Category Archives: Learning to learn (meta-learning)

Towards Inclusivity

A recent HEFCE blog post reminds of the need to continually consider inclusive practice in HE. Many universities are responding to the need for inclusivity with a range of policy approaches, guidance documents, suggestions for best practice and the internal … Continue reading

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Living scholarship

During a workshop on teaching recognition at Harper Adams University, I was involved in discussion with colleagues about ‘what is scholarship in the context of teaching and supporting learning?’ This discussion is not new of course. Boyer’s four types of … Continue reading

Posted in Academic Practice (PgC Teaching & Supporting Learning), Action-Research, critical thinking, HE, Learning to learn (meta-learning), Uncategorized | Leave a comment

Course level assessment – nice idea, but what does it really mean?

It is increasingly clear that thinking about curriculum in the unit of ‘the course’ rather than the unit of ‘the module is conducive to cohesive course design. It avoids repetition, ensures the assessment journey makes sense to the student and … Continue reading

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Viva preparation

Having survived my doctoral viva on the EdD programme at the University of LiverpooI, I wanted to share some of my own experiences in the hope that they might be useful to others. To prepare for my viva the first … Continue reading

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Action research for higher education practitioners: Booklet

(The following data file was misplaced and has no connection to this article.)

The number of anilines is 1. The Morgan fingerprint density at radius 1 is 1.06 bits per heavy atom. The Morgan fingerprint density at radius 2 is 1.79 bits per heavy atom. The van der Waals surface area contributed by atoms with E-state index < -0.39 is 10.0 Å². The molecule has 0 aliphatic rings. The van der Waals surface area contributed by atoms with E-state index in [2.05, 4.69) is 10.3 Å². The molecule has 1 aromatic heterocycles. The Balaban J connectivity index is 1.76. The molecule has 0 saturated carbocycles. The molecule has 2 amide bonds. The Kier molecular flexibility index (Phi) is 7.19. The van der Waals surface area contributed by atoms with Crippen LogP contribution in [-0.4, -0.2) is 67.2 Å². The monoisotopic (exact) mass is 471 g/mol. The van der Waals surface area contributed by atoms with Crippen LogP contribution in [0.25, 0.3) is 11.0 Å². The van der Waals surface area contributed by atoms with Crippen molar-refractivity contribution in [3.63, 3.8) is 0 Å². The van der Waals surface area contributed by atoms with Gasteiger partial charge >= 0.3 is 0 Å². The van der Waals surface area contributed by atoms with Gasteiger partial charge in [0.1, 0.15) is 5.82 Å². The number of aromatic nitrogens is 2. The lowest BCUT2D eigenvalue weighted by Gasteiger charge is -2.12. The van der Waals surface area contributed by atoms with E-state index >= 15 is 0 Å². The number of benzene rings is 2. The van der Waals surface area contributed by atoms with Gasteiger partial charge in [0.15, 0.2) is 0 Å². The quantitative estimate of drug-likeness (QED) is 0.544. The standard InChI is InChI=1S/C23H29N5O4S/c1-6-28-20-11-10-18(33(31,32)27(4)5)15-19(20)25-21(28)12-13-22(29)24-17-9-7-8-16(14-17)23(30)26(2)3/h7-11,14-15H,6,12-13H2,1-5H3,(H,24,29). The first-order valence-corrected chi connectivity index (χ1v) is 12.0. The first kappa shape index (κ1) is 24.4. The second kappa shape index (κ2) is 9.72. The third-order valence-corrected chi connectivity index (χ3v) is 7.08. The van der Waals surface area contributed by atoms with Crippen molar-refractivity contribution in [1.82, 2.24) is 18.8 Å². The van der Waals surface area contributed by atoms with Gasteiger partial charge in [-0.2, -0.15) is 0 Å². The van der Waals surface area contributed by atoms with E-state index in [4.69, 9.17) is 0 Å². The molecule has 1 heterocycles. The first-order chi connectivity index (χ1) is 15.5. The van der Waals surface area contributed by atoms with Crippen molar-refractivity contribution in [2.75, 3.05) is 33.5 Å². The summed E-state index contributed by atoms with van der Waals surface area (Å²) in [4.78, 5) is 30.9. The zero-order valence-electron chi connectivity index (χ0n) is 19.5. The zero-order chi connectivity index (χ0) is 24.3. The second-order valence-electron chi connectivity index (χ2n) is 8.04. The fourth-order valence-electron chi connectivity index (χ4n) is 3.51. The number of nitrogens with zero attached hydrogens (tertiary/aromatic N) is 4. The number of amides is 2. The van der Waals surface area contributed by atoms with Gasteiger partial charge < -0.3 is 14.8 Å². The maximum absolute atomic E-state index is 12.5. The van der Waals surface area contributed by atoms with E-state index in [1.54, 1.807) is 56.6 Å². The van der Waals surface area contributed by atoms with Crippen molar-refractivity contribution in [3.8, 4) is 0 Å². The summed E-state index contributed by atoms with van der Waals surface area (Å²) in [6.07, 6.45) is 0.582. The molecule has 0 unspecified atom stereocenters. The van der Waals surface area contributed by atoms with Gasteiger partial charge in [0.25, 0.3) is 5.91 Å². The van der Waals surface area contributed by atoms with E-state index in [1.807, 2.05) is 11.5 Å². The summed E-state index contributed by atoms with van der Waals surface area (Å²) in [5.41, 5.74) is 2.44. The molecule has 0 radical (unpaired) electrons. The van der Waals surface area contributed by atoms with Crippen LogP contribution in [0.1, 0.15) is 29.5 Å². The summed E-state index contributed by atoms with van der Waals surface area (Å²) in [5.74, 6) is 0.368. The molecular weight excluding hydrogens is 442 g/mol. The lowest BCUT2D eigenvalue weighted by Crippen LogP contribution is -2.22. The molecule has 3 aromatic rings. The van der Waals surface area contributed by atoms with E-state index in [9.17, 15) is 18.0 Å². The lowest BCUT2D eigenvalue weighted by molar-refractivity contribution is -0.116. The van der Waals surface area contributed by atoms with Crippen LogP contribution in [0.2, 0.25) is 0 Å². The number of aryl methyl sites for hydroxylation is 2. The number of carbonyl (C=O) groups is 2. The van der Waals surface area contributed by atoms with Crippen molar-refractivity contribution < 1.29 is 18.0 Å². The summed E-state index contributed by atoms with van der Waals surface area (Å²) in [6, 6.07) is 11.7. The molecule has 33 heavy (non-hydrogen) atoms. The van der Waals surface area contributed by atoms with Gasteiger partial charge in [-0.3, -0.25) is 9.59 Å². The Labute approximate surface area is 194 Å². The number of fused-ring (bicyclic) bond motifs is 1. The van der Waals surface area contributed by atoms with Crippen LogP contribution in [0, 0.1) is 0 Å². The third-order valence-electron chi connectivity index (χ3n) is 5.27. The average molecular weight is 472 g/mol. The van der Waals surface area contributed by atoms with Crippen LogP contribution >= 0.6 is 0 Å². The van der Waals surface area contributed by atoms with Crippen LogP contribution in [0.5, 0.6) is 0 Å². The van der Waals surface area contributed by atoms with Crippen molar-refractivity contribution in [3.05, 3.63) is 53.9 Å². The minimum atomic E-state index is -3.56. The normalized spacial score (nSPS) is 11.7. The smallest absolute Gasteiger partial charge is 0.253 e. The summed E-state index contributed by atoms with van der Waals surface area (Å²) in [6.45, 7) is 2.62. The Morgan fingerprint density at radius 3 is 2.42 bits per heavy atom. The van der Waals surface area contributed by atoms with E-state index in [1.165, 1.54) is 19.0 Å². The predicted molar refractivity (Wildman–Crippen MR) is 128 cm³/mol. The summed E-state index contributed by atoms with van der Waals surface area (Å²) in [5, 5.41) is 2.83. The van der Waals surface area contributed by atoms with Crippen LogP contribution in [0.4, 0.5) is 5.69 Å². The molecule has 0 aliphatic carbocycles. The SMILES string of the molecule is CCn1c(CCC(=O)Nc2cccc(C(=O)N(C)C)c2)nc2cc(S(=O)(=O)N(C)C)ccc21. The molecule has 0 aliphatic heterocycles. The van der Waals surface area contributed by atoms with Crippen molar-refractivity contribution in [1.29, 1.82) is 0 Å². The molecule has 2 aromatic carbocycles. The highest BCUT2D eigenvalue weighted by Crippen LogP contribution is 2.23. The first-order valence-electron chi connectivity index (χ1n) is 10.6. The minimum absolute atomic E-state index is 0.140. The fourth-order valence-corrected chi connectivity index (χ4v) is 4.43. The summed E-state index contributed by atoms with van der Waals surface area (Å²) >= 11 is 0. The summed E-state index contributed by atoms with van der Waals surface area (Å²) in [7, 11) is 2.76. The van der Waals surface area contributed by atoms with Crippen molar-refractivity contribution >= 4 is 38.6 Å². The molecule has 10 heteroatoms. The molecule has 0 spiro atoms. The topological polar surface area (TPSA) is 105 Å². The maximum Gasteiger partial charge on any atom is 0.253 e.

I have formed a short guide to action research particularly to support colleagues in higher education who may be undertaking action research for the first time. This is absolutely not intended to be a substitute for literature but it is … Continue reading

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Five quick ways to write reflectively

Imagine an audience for your musings. It’s hard to write without an audience. Write like you are talking to someone that you trust and connect with, and to extend your thoughts imagine their probing questions when you hit natural pauses. … Continue reading

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5 reasons why giving pass/fail marks, as opposed to percentage grades, might not be a bad idea

1. Grades may be an inhibitor of deeper self-reflection, which is in turn linked to self-regulated learning (White and Fantone 2010). Grade chasing distracts from meaningful learning review (see also Dweck 2010). For real examples of this, some student views … Continue reading

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